One of those critical battleground states is Arizona which Biden won in 2020 by just 10,000 votes. A fascinating insight into the sea-change that is happening in the Grand Canyon state is given by Rusty Bowers, Republican speaker of the Arizona House.
In the fourth day of the January 6 hearings last month, Bowers related in searing detail how he had refused to play along with Trump’s plot to overturn Biden’s victory in his state. Asked at the hearing what he thought of a Trump-backed scheme to send fake electors to Washington countering Biden’s win, he called it a “tragic parody”, citing the words he wrote in his journal at the time: “I do not want to be a winner by cheating”.
This week Bowers elucidated his thinking on the future of Trump and the Republican party in Arizona to the Guardian. In response to Guardian questions about Trump’s possibly imminent announcement of another presidential run, he talked about the growing exhaustion that he and many other Republicans are feeling.
“I know I am no-one in the great scheme of things, and Mr Trump still has a lot of sway here with the extreme part of the Republican party,” Bowers began. “I personally am more upset that we have inflation robbing us of our financial security and many of our seniors are very worried.”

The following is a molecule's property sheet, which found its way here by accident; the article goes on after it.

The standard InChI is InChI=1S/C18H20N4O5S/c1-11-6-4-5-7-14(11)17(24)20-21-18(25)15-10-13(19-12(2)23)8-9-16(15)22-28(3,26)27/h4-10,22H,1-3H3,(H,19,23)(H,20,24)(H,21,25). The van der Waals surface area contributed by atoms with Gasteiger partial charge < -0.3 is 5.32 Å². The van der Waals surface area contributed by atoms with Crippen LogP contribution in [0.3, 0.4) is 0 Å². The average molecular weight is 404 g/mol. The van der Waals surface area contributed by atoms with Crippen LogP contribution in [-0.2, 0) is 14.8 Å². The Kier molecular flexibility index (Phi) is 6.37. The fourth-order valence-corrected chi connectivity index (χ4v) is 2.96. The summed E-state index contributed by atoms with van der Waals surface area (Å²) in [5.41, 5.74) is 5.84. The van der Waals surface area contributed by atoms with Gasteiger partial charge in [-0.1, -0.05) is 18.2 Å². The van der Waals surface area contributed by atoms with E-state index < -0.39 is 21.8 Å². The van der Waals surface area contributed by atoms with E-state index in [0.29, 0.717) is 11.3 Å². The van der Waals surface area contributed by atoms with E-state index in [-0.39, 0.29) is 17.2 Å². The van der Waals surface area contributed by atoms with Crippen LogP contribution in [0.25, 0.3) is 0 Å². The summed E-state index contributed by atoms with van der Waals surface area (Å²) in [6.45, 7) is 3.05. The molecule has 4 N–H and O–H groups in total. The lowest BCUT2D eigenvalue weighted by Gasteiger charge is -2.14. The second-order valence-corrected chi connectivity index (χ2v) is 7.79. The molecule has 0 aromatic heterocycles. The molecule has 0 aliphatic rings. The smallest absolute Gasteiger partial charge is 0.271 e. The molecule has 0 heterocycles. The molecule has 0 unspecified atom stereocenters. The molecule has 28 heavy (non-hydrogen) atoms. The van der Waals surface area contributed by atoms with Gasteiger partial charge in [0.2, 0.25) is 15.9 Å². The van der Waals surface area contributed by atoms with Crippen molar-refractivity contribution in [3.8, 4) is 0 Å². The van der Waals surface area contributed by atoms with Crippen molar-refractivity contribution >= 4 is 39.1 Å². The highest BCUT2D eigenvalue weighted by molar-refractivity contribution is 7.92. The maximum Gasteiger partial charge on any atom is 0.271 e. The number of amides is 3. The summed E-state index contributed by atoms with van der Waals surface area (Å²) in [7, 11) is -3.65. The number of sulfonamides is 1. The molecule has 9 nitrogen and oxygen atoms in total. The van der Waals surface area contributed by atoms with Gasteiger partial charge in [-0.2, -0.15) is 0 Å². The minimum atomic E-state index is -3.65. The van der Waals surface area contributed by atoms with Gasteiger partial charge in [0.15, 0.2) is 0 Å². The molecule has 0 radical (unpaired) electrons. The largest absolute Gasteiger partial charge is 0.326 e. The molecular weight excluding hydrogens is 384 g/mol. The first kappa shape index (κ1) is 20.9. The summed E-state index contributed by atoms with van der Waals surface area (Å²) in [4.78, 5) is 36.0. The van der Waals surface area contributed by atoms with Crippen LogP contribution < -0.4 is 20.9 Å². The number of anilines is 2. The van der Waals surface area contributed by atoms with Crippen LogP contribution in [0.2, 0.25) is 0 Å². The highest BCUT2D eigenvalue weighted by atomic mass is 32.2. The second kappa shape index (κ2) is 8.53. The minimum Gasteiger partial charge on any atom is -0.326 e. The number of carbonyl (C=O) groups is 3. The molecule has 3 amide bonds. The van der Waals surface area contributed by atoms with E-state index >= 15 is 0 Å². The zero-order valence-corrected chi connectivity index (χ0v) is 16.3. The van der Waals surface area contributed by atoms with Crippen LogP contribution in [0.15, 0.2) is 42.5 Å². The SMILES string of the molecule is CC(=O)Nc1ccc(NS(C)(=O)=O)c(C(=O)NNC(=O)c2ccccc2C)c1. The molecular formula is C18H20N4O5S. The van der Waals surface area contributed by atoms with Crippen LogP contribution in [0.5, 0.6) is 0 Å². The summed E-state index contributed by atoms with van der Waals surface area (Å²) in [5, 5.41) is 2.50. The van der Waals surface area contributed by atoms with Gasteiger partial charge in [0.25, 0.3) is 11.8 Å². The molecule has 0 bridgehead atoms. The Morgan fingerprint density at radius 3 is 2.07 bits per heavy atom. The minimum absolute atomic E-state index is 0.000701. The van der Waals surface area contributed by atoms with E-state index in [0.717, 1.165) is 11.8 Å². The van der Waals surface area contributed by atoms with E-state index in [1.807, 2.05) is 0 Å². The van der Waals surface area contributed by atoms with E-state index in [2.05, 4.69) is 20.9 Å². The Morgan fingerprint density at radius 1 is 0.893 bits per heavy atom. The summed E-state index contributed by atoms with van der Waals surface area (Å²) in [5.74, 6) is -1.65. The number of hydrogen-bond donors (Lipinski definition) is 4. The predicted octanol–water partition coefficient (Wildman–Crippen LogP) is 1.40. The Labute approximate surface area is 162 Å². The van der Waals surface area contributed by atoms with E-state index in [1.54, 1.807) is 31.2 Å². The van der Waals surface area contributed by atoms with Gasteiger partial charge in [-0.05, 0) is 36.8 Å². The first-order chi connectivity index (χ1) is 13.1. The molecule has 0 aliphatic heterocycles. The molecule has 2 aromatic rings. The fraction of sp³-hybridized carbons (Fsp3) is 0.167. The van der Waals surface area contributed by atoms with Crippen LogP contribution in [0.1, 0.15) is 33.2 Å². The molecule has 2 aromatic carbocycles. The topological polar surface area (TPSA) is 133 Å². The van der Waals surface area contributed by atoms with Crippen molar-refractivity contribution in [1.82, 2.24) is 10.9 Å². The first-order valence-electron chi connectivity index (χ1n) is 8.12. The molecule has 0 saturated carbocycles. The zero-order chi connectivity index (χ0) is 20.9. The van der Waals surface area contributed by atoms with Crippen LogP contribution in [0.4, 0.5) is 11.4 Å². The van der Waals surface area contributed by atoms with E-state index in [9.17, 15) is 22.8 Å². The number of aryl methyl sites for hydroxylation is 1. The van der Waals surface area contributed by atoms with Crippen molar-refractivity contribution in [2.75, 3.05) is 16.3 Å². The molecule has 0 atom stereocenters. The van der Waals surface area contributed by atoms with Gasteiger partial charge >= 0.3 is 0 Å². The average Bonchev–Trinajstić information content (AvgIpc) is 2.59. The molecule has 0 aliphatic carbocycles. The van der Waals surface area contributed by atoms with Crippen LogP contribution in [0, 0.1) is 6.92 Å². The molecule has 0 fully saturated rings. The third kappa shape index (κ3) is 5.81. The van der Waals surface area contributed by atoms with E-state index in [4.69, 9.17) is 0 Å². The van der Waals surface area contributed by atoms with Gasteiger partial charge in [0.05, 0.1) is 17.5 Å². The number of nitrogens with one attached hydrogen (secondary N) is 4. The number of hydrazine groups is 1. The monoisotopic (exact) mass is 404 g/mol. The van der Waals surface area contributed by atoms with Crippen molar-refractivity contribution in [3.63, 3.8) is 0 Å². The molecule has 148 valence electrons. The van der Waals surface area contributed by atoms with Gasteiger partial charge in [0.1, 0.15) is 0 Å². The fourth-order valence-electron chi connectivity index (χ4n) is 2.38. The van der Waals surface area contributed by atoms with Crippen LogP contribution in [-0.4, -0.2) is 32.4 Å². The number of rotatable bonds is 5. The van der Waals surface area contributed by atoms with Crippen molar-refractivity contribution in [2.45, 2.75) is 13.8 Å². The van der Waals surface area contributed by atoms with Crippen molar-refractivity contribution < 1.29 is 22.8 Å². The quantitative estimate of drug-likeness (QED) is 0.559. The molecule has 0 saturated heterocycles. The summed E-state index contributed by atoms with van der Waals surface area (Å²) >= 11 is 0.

He went on to say that “many Republicans are tired of the friction between the poles of the parties and would like us to focus on getting water supplies increased for our arid state, getting common sense solutions to the border which has gone crazy and which causes much of the angst that the extremists take advantage of. I am in that camp and know there are many with me.”
He ended with this reflection: “While the fringes focus on the past, we want to tackle the present and future progress we need.”
If those are the expressed views of one of the most powerful Republicans in a key swing state, it is a fair assumption that similar ennui is setting in across the country. The question is, will any of the leaders of the party have the guts to act on it?
“This is an ideal off-ramp for Republicans to take from Trump, but they’ve had so many other off-ramps they’ve refused to take,” Sykes said. “The one thing we’ve learned is that the Republican party is ultimately invertebrate – it just cannot stand up to someone like Donald Trump, even in these circumstances.”
Luntz’s assessment was more bullish about the prospects of Trump being ousted. “No one attacks Republicans more viciously than Donald Trump, not even top Democrats like Nancy Pelosi and Chuck Schumer,” he said.
“Eventually that will come back to bite him.”
July 16, 2022 at 11:57AM Ed Pilkington